There are two common objections to Corbynomics (pdf) which seem to be to be misplaced.
I'm not so sure. People's QE is a response to a problem which is perhaps more severe now than in the past - that the UK invests too little. The share of business investment in GDP has been trending downwards for years: complaints about BT's tardiness in rolling out fast broadband are symptomatic of a wider problem. And if fears of secular stagnation are even partly true, it might stay low. Greater public investment is a response to this.
In this sense, it might be Corbyn's critics who are out-of-date. The assumption that the private sector will generate investment, innovation and dynamism if only left alone might have been reasonable in the 90s. But it is in question today - hence, perhaps, a need for greater state activism.
The second objection is that people's QE could undermine the Bank of England's independence because it is, as Tony alleges, "pretty much orthogonal to whether it’s actually needed for monetary policy purposes."
Certainly, Corbynistas have been presenting it that way. But I'm not sure this is right. It's likely that Bank rate would be low in 2020: Mark Carney has warned that rates might peak at less than 3%, and futures markets are pricing in a rate of barely 2%. This means the Bank would have very little orthodox monetary policy ammunition to fight any deflationary shock. And there might will be such a shock not only from ordinary macroeconomic surprises but from Corbynomics itself. He wants big - possibly unachievable - tax rises on companies and the rich. These could well be deflationary. It's quite possible, therefore, that QE would be needed for conventional monetary policy purposes - to get inflation back up to 2%.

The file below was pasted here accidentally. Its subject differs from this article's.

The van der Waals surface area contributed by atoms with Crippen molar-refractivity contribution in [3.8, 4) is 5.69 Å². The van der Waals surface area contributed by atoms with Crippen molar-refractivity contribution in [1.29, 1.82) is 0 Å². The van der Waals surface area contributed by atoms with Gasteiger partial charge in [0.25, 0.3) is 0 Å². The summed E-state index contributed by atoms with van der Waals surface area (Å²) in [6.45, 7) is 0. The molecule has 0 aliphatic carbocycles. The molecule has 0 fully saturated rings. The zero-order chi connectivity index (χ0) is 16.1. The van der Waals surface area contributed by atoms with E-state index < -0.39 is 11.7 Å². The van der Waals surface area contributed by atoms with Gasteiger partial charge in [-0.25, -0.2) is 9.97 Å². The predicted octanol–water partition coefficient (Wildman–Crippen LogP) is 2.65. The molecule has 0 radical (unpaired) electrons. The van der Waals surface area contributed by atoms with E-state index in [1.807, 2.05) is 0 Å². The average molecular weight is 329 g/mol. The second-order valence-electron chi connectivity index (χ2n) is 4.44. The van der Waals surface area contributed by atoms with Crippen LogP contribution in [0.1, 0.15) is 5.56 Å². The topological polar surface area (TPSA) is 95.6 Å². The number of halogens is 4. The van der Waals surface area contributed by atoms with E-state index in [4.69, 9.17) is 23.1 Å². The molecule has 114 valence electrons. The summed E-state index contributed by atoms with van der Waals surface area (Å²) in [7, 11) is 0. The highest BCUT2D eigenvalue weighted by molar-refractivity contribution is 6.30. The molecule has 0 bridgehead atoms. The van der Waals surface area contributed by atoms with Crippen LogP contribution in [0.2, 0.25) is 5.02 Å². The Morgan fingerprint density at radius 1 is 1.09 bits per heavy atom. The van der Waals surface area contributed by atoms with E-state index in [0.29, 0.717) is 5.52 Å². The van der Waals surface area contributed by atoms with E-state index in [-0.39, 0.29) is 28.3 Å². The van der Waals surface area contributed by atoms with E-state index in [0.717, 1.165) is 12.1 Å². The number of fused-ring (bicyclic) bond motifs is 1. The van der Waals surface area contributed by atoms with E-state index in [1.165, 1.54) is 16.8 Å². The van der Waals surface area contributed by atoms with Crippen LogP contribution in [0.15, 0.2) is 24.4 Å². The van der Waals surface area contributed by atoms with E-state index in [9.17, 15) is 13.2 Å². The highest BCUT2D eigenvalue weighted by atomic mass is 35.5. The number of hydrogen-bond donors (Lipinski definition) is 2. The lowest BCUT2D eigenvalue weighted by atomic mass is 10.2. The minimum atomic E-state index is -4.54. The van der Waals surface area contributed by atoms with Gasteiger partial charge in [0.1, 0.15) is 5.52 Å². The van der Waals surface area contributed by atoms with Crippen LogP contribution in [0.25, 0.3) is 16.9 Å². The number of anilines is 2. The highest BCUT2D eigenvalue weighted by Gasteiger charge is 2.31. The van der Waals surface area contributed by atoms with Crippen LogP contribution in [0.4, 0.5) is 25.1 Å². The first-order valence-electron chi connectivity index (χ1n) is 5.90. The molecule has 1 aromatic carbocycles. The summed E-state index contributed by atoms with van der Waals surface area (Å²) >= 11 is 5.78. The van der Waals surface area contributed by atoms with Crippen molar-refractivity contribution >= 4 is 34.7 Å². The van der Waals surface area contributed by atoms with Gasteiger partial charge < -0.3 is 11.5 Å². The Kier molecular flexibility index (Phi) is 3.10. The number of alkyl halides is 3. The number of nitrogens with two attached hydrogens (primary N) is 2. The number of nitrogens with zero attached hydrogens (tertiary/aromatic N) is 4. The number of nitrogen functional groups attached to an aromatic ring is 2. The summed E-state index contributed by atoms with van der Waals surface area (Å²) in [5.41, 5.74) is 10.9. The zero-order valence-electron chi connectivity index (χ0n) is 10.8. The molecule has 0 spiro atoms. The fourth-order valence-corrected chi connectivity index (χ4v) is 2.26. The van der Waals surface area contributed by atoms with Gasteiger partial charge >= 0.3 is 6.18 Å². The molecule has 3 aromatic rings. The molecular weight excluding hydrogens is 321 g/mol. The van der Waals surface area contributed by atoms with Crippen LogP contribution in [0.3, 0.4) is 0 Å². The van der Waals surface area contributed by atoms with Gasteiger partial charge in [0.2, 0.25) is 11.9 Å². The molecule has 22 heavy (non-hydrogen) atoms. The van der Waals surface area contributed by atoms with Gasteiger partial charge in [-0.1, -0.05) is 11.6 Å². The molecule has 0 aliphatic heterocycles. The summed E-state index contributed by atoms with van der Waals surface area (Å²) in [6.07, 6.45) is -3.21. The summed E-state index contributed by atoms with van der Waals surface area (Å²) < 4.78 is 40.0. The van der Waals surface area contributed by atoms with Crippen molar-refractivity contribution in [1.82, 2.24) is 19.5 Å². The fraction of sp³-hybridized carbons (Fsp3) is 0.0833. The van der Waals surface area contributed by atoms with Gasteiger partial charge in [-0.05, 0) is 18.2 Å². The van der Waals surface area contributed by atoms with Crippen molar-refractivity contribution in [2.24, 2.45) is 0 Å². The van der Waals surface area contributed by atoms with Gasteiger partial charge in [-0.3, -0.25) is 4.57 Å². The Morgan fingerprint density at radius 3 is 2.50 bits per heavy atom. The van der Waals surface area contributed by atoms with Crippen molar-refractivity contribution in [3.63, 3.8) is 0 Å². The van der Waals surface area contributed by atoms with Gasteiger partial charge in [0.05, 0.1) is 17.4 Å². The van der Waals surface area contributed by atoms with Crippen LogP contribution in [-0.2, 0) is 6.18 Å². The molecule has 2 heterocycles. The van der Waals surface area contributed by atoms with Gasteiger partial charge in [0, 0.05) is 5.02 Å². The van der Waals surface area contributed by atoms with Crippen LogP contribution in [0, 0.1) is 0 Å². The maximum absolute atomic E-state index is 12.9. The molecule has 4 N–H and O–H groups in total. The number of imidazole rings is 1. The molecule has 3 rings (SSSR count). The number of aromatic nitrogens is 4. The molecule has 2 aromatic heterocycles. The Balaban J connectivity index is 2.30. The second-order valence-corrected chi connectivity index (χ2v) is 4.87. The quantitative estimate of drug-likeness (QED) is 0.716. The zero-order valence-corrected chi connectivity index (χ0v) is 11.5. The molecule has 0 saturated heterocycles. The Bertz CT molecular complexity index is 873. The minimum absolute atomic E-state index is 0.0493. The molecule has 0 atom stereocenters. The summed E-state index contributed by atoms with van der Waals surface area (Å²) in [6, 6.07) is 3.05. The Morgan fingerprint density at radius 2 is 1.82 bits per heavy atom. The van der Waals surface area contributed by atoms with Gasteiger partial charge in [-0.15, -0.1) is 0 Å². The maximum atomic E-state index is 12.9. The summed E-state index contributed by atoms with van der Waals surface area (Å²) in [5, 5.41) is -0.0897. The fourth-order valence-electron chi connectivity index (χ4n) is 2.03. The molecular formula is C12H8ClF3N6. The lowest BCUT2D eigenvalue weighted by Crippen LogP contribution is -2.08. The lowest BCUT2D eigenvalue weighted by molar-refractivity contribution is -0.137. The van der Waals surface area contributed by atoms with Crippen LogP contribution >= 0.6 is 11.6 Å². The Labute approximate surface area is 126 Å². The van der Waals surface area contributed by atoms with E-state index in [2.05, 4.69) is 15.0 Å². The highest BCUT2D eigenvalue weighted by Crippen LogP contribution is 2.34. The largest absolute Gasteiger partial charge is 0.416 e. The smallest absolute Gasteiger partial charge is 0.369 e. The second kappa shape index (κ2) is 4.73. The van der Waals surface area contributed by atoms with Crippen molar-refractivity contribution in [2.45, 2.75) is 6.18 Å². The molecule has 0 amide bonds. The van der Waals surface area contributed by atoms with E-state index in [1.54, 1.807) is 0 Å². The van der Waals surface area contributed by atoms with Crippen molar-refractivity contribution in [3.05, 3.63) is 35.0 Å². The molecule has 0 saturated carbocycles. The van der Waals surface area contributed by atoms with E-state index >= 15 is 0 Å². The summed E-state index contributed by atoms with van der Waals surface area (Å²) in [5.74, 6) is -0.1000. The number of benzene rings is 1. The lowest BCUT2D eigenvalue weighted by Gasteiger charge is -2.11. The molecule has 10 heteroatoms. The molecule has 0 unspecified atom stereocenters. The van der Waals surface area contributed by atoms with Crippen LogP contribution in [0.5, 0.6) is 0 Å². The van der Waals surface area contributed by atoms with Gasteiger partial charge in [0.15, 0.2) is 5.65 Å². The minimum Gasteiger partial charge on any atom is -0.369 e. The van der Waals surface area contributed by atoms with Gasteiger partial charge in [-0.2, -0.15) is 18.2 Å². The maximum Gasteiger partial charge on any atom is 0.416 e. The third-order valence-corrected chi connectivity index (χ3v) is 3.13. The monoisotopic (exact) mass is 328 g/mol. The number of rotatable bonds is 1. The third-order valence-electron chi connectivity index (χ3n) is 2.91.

In saying all this I don't intend to wholly defend Corbynomics. I'd prefer more emphasis upon decentralized decision-making and worker control than he seems to be offering. And, paradoxically, I don't think he is sufficiently anti-austerity. Talk of people's QE dodges a big fact - that with real interest rates below zero (and expected to remain so) public investment can be easily financed through ordinary borrowing. And in wanting to close the "tax gap", Corbynistas aren't anti-austerity at all; they just think it apply to different people.
All this leaves me in an odd position. I find Corbynomics neither as good as its supporters believe nor as scary as its opponents claim. The strongest case against Corbyn becoming leader might lie outside of economics.